When the full-time whistle blew at Broadfield Stadium this evening with Steve Evans gesticulating at the referee in the background over the amount of time added on at the end of the match, there was an outpouring of joy and delight that the stadium has probably never seen before. It would probably not, however, be overstating things to say that this joy was only scantly mirrored in the outside world. Non-league football probably hasn’t ever seen a less popular set of “giant-killers” (if, considering everything, that is how this match can really be framed) and, for those of us that love non-league football, the feeling of ambivalence towards Crawley Town on an evening such as this has felt odd, almost unnatural. We’re supposed to love our giant-killers. Instead, tonight felt lop-sided, as if the planets had slipped out of alignment.

The Daily Mail chimed in this morning with a hagiography of the club that contained some surprising assertions. It claimed, for example, that “Crawley’s home gate has doubled to around 1,200” this season, which is just plain wrong – their average home crowd this season is 1,694, up from 913 last season but almost identical to their average home attendance – 1,682 – of two seasons ago. In addition to this, it would appear that, according to this report, the selection of lower division footballers that have pitched up in West Sussex over the last few months or so have done so out of the goodness of their hearts rather than for financial consideration and that all of the the money spent on them was not only all paid up front, but was considerably less than was reported anywhere at the time that the transfers were going through, when they were never denied by the club. Eyebrows have been raised nationwide at such claims.

Perhaps Crawley Town’s new owners have found a form of something approaching football alchemy, or perhaps there is an attempt going in some quarters to try and whitewash their recent history, painting them as the plucky underdogs that the press loves to talk up so much on the day of their big FA Cup match. On the pitch, though, such concerns don’t amount to a great deal and Crawley outplayed a Derby County team that are three divisions above them and who, after a bright start, looked lethargic for much of the match. Within nine minutes, the Crawley goalkeeper Michel Kuipers had mistimed a race against Derby’s Chris Porter to get to the ball first and gave the forward the opportunity to look for a penalty kick. Kris Commons’ penalty, however, was weak and Kuipers blocked the ball.

An early opening goal may have settled Derby nerves, but the penalty miss seemed to have the polar opposite effect upon them. They soon found themselves pegged back by an effervescent Crawley midfield and after half an hour Crawley took the lead, when Matt Tubbs’ shot was charged down into the path of Craig McAllister, who finished into the corner of the net. Within minutes, Crawley nearly doubled their lead, but McAllister’s shot was well blocked by Rob Pringle. The half ended, however, on something of a sour note when Tubbs crashed into Robbie Savage with a tackle that should have earnt him a red card, but didn’t. Savage, who is starting to look more and more like a pantomime dame as he heads towards middle-age, protested loudly but his appeals, which seemed to follow the referee up the tunnel at half-time, fell upon deaf ears.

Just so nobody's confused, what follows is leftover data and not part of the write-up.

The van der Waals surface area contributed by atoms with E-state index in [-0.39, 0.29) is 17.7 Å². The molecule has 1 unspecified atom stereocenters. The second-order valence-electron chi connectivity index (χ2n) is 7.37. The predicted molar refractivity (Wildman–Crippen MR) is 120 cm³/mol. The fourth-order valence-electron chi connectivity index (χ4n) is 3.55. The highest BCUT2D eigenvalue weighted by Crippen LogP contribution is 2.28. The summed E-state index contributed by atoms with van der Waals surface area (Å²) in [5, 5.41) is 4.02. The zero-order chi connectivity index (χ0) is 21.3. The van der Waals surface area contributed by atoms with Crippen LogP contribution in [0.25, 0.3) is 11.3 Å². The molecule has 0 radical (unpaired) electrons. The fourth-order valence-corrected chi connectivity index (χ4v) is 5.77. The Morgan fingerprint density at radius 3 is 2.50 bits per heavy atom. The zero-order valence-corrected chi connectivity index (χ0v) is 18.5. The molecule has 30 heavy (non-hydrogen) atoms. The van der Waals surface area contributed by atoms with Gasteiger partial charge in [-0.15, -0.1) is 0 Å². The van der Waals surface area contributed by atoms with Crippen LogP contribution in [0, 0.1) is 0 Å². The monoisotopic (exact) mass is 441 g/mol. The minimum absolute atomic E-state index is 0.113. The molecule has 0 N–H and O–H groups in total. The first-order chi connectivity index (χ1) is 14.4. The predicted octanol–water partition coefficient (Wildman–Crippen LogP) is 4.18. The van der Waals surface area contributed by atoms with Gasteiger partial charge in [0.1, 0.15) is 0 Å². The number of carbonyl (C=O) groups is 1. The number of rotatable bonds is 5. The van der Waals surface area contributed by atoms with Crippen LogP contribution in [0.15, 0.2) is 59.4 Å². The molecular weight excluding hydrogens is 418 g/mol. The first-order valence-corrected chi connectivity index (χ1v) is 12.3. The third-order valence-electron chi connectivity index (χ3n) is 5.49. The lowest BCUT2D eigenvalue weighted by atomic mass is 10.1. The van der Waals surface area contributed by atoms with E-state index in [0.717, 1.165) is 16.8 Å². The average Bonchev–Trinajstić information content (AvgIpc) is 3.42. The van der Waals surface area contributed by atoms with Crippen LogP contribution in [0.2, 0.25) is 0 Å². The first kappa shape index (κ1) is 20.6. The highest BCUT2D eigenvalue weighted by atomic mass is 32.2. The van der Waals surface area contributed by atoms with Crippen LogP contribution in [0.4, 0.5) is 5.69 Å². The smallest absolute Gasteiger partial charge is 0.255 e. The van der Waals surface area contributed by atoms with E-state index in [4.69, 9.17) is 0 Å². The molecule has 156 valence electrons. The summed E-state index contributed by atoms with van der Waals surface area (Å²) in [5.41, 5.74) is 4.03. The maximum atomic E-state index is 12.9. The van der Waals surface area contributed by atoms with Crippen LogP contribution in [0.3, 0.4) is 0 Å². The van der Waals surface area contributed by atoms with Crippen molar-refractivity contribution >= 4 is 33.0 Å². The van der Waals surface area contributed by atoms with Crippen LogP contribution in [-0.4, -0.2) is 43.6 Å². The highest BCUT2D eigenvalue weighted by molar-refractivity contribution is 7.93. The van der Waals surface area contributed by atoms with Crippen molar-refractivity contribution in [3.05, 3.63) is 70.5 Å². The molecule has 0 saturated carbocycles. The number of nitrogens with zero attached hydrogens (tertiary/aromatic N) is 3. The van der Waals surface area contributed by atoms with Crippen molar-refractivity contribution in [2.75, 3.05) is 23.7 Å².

It had been a tepid first forty-five minutes from Derby County but they improved in the second half, despite increasinglty monsoon-like conditions and with eighteen minutes of the second half played drew level when Commons atoned for his earlier penalty miss by sending over a perfect cross from the right-hand side which Miles Addison met with a powerful header past Kuipers. This should have been the turning point of the evening, the moment at which the natural order was reinstated, but Derby, having brought themselves level, took their collective foot off the pedal. The Crawley players didn’t tire, though, and, with the match thirty seconds into stoppage time, the winning goal came when a shot from the edge of the penalty area from Sergio Torres fizzed through a crowd of players and into the corner of the Derby net.

In a moment of candour, ESPN’s Jon Champion noted that Crawley Town had spent more on players last summer than every club in League Two put together, and this gives us some insight into the fact that, whilst this evening’s result was a very good day at the office for Crawley and a very bad one for Derby County, it was not the seismic tremor that the traditional narrative of the FA Cup, which the mainstream media may choose to run with over the next couple of weeks, demands. The continuing presence of Steve Evans also remains a pock mark on the face of Crawley Town Football Club, and that the supporters of his club seem relatively ambivalent towards him even at a time of unprecedented success says a lot about how he carries himself now as well as the murkier aspects of his past.

Crawley’s supporters may feel that, after all that they have been through over the last few years of mismanagement, they deserve an evening like this. Time will tell on whether this particular “project” ends in yet more tears, though, and the cost for their supporters is that many people will not give the team as much credit as it might deserve for its win tonight, even though the players deserve full credit for their performances. Regardless of any other considerations, they earned the right to their celebrations. That the goodwill shown towards the club has been so muted certainly seems to be more a reflection on their manager than either of these two groups.

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